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Erosion around a submerged cylinder is a well-studied problem, and is of particular interest in bridge pier scour applications. Particles erode when lift and drag forces overcome a critical threshold. These forces are typically studied from above the water-riverbed interface and are related to geometry and surficial processes. The present study maps hyporheic pressure fluctuations as they are related to surface water velocity fluctuations. Relatively, high-pressure events in the subsurface promote a destabilizing force from within the riverbed and increase the potential for the mobilization of sediment. Differential pressure transducers were fitted within a vertical cylinder in a movable bed flume. The pressure ports were flush with the cylinder surface and below the water-sand interface. The three orthogonal components of velocity were recorded synchronously with differential pressure measured over a 15 mm depth. As expected, results show decay in pressure fluctuations as a function of depth.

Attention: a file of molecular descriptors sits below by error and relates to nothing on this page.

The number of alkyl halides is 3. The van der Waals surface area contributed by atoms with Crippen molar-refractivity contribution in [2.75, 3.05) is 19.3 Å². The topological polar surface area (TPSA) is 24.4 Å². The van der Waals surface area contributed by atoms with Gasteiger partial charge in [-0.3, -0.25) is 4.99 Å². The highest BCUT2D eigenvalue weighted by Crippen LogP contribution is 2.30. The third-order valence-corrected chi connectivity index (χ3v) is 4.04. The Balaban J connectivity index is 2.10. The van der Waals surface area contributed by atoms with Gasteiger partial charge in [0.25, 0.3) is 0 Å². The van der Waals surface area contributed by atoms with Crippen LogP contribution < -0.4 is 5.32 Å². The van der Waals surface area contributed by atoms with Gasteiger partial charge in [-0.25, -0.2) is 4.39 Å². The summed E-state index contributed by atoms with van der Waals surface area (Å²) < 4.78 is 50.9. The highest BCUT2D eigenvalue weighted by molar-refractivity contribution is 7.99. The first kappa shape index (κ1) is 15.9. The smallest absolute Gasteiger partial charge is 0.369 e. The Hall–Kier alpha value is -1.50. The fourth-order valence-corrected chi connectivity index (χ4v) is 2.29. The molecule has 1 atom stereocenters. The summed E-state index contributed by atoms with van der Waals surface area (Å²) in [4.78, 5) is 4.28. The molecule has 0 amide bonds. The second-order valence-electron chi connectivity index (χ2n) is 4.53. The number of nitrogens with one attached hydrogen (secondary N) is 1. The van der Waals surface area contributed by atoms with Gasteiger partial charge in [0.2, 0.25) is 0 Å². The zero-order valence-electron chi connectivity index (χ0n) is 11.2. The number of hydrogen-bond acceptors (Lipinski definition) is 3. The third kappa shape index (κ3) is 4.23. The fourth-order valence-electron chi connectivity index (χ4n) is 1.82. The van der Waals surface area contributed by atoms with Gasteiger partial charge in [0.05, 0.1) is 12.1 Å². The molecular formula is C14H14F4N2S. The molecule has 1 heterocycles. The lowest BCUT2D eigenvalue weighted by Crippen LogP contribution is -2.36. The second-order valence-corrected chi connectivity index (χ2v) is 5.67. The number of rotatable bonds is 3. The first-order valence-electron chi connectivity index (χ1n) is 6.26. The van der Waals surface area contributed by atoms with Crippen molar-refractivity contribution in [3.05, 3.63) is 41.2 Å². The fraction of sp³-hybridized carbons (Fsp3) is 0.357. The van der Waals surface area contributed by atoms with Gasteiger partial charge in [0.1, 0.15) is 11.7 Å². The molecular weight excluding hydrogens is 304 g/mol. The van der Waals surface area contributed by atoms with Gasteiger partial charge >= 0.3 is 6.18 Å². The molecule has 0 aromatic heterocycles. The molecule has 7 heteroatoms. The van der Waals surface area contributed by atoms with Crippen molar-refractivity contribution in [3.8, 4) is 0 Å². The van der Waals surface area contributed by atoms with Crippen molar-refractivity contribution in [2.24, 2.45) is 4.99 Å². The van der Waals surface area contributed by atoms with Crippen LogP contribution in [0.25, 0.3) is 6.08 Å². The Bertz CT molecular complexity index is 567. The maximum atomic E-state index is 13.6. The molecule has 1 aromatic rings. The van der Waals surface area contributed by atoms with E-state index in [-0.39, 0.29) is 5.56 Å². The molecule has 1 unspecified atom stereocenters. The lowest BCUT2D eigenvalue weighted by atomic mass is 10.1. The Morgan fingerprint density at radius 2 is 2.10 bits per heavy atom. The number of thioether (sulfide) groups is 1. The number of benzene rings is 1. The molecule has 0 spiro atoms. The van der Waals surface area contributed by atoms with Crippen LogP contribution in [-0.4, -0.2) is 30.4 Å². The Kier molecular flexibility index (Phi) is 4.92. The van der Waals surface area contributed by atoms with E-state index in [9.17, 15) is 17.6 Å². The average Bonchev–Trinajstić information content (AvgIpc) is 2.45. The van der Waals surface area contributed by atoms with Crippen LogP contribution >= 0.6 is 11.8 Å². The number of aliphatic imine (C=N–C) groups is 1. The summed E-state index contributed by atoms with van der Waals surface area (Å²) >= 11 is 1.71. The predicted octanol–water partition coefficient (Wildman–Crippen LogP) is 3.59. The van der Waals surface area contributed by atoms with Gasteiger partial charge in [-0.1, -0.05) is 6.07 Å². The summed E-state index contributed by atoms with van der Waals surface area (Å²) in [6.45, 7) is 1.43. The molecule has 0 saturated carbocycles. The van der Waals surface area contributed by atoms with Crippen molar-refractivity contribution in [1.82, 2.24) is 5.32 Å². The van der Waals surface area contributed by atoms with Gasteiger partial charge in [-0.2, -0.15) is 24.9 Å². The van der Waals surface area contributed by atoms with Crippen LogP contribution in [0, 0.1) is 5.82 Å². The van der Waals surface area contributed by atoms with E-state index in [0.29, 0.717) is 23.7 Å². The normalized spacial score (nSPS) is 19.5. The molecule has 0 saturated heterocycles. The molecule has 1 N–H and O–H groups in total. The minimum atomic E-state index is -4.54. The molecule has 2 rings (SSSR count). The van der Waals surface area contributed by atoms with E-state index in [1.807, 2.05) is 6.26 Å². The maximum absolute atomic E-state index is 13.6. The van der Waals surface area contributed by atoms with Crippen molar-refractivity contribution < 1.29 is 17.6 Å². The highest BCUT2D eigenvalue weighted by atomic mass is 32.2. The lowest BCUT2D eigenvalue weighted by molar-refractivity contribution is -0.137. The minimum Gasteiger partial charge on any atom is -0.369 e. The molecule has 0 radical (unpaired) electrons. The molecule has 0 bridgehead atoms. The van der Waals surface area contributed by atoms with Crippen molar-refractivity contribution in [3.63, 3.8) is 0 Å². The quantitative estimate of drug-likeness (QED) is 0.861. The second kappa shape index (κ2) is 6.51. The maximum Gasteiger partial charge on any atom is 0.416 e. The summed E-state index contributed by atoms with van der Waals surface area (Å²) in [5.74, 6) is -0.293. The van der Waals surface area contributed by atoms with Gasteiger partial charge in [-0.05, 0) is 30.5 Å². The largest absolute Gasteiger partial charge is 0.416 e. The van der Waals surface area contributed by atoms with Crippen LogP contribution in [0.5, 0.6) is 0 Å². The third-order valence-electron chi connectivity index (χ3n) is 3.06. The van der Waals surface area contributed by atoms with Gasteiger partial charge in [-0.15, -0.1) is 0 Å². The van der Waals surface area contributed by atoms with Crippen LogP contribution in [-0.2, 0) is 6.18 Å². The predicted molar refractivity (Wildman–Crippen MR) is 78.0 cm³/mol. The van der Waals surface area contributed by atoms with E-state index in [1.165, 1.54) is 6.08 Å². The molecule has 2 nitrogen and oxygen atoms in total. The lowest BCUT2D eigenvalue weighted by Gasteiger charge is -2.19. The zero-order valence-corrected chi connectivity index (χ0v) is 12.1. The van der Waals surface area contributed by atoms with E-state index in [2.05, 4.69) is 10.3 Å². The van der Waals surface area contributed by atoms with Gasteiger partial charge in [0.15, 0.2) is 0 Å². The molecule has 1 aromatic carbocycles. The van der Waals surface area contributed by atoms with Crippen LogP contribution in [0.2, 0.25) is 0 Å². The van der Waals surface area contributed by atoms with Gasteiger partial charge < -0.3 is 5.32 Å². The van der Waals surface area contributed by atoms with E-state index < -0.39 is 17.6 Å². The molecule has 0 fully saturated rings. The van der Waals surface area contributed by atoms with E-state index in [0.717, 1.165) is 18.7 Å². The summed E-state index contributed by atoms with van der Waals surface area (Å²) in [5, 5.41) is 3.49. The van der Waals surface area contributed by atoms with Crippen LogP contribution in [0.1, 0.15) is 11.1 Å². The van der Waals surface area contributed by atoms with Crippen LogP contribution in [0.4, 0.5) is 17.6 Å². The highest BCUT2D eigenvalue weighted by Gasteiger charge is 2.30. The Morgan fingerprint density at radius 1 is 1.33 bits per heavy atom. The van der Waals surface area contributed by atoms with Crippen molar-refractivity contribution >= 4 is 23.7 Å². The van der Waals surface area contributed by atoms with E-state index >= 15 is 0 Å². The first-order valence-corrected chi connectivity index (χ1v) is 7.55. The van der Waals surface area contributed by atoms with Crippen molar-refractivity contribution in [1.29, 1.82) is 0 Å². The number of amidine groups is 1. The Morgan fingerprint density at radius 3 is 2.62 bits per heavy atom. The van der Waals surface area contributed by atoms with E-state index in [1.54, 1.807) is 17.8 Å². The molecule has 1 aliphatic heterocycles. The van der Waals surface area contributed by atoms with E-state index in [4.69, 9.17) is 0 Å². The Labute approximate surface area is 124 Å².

Civil Engineering | Structural Engineering


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